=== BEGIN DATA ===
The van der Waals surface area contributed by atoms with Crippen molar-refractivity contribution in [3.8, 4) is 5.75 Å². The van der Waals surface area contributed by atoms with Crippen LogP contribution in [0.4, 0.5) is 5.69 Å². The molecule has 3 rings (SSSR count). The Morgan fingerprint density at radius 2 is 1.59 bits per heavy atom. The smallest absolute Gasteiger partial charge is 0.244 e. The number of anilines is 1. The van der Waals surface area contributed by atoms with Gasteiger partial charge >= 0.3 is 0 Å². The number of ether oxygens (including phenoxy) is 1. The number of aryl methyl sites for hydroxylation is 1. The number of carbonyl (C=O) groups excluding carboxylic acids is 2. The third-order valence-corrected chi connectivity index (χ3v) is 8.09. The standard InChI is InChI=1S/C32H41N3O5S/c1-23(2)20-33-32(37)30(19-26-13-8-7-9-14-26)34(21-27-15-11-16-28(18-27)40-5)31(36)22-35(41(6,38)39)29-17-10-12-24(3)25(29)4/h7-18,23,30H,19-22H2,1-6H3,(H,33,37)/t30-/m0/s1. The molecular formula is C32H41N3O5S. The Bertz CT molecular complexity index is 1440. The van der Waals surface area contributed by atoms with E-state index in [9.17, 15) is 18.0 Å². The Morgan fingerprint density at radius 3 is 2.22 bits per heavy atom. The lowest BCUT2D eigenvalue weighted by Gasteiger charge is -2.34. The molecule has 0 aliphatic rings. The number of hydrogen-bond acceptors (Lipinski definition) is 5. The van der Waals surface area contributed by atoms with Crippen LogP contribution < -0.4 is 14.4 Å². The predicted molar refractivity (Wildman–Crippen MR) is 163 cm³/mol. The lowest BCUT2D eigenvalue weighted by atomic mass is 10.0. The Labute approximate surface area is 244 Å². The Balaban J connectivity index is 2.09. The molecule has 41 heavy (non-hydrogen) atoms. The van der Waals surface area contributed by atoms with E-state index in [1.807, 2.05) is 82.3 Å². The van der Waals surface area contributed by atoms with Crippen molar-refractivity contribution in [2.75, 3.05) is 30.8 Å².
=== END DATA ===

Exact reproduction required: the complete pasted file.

The van der Waals surface area contributed by atoms with Crippen molar-refractivity contribution in [3.8, 4) is 5.75 Å². The van der Waals surface area contributed by atoms with Crippen LogP contribution in [0.4, 0.5) is 5.69 Å². The molecule has 3 rings (SSSR count). The Morgan fingerprint density at radius 2 is 1.59 bits per heavy atom. The smallest absolute Gasteiger partial charge is 0.244 e. The number of anilines is 1. The van der Waals surface area contributed by atoms with Gasteiger partial charge >= 0.3 is 0 Å². The number of ether oxygens (including phenoxy) is 1. The number of aryl methyl sites for hydroxylation is 1. The number of carbonyl (C=O) groups excluding carboxylic acids is 2. The third-order valence-corrected chi connectivity index (χ3v) is 8.09. The standard InChI is InChI=1S/C32H41N3O5S/c1-23(2)20-33-32(37)30(19-26-13-8-7-9-14-26)34(21-27-15-11-16-28(18-27)40-5)31(36)22-35(41(6,38)39)29-17-10-12-24(3)25(29)4/h7-18,23,30H,19-22H2,1-6H3,(H,33,37)/t30-/m0/s1. The molecular formula is C32H41N3O5S. The Bertz CT molecular complexity index is 1440. The van der Waals surface area contributed by atoms with E-state index in [9.17, 15) is 18.0 Å². The Morgan fingerprint density at radius 3 is 2.22 bits per heavy atom. The lowest BCUT2D eigenvalue weighted by Gasteiger charge is -2.34. The molecule has 0 aliphatic rings. The number of hydrogen-bond acceptors (Lipinski definition) is 5. The van der Waals surface area contributed by atoms with Crippen LogP contribution < -0.4 is 14.4 Å². The predicted molar refractivity (Wildman–Crippen MR) is 163 cm³/mol. The lowest BCUT2D eigenvalue weighted by atomic mass is 10.0. The Labute approximate surface area is 244 Å². The Balaban J connectivity index is 2.09. The molecule has 41 heavy (non-hydrogen) atoms. The van der Waals surface area contributed by atoms with E-state index in [1.807, 2.05) is 82.3 Å². The van der Waals surface area contributed by atoms with Crippen molar-refractivity contribution in [2.75, 3.05) is 30.8 Å².